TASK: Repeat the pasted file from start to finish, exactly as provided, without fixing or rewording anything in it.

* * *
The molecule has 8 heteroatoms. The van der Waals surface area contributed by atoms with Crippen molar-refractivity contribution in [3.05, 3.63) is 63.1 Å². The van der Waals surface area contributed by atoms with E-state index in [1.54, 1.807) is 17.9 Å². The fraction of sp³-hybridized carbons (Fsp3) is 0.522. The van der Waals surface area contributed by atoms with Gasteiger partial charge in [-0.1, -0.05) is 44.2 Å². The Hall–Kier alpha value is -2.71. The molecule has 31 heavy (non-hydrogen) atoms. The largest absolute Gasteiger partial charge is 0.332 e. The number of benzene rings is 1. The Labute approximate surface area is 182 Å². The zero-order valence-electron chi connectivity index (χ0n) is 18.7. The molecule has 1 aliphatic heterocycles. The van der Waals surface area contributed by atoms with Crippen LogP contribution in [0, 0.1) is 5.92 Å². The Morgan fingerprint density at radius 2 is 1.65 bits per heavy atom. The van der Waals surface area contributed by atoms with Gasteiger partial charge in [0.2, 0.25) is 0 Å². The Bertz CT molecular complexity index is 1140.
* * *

The molecule has 8 heteroatoms. The van der Waals surface area contributed by atoms with Crippen molar-refractivity contribution in [3.05, 3.63) is 63.1 Å². The van der Waals surface area contributed by atoms with E-state index in [1.54, 1.807) is 17.9 Å². The fraction of sp³-hybridized carbons (Fsp3) is 0.522. The van der Waals surface area contributed by atoms with Gasteiger partial charge in [-0.1, -0.05) is 44.2 Å². The Hall–Kier alpha value is -2.71. The molecule has 31 heavy (non-hydrogen) atoms. The largest absolute Gasteiger partial charge is 0.332 e. The number of benzene rings is 1. The Labute approximate surface area is 182 Å². The zero-order valence-electron chi connectivity index (χ0n) is 18.7. The molecule has 1 aliphatic heterocycles. The van der Waals surface area contributed by atoms with Crippen LogP contribution in [0, 0.1) is 5.92 Å². The Morgan fingerprint density at radius 2 is 1.65 bits per heavy atom. The van der Waals surface area contributed by atoms with Gasteiger partial charge in [0.2, 0.25) is 0 Å². The Bertz CT molecular complexity index is 1140.